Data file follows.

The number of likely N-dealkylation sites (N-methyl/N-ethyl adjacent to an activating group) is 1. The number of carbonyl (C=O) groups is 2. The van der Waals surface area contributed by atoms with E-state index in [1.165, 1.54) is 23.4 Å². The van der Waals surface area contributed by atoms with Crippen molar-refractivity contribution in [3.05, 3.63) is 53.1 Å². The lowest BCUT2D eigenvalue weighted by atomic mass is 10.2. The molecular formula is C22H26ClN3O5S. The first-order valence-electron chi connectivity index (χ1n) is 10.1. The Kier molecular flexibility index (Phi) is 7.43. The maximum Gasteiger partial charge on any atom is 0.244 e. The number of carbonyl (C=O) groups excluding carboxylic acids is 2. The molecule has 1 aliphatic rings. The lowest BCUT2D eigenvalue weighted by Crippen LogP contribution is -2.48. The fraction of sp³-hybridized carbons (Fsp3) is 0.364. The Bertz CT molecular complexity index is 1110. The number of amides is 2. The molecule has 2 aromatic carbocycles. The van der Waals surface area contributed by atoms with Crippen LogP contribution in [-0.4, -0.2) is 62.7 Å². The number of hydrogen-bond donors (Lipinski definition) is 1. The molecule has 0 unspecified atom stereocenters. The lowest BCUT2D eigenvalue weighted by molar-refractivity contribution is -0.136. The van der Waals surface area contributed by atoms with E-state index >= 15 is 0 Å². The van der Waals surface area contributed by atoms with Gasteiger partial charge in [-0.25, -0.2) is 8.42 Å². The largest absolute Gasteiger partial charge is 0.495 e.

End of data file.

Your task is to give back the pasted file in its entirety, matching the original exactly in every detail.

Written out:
The number of likely N-dealkylation sites (N-methyl/N-ethyl adjacent to an activating group) is 1. The number of carbonyl (C=O) groups is 2. The van der Waals surface area contributed by atoms with E-state index in [1.165, 1.54) is 23.4 Å². The van der Waals surface area contributed by atoms with Crippen molar-refractivity contribution in [3.05, 3.63) is 53.1 Å². The lowest BCUT2D eigenvalue weighted by atomic mass is 10.2. The molecular formula is C22H26ClN3O5S. The first-order valence-electron chi connectivity index (χ1n) is 10.1. The Kier molecular flexibility index (Phi) is 7.43. The maximum Gasteiger partial charge on any atom is 0.244 e. The number of carbonyl (C=O) groups excluding carboxylic acids is 2. The molecule has 1 aliphatic rings. The lowest BCUT2D eigenvalue weighted by Crippen LogP contribution is -2.48. The fraction of sp³-hybridized carbons (Fsp3) is 0.364. The Bertz CT molecular complexity index is 1110. The number of amides is 2. The molecule has 2 aromatic carbocycles. The van der Waals surface area contributed by atoms with Crippen LogP contribution in [-0.4, -0.2) is 62.7 Å². The number of hydrogen-bond donors (Lipinski definition) is 1. The molecule has 0 unspecified atom stereocenters. The lowest BCUT2D eigenvalue weighted by molar-refractivity contribution is -0.136. The van der Waals surface area contributed by atoms with E-state index >= 15 is 0 Å². The van der Waals surface area contributed by atoms with Gasteiger partial charge in [-0.25, -0.2) is 8.42 Å². The largest absolute Gasteiger partial charge is 0.495 e.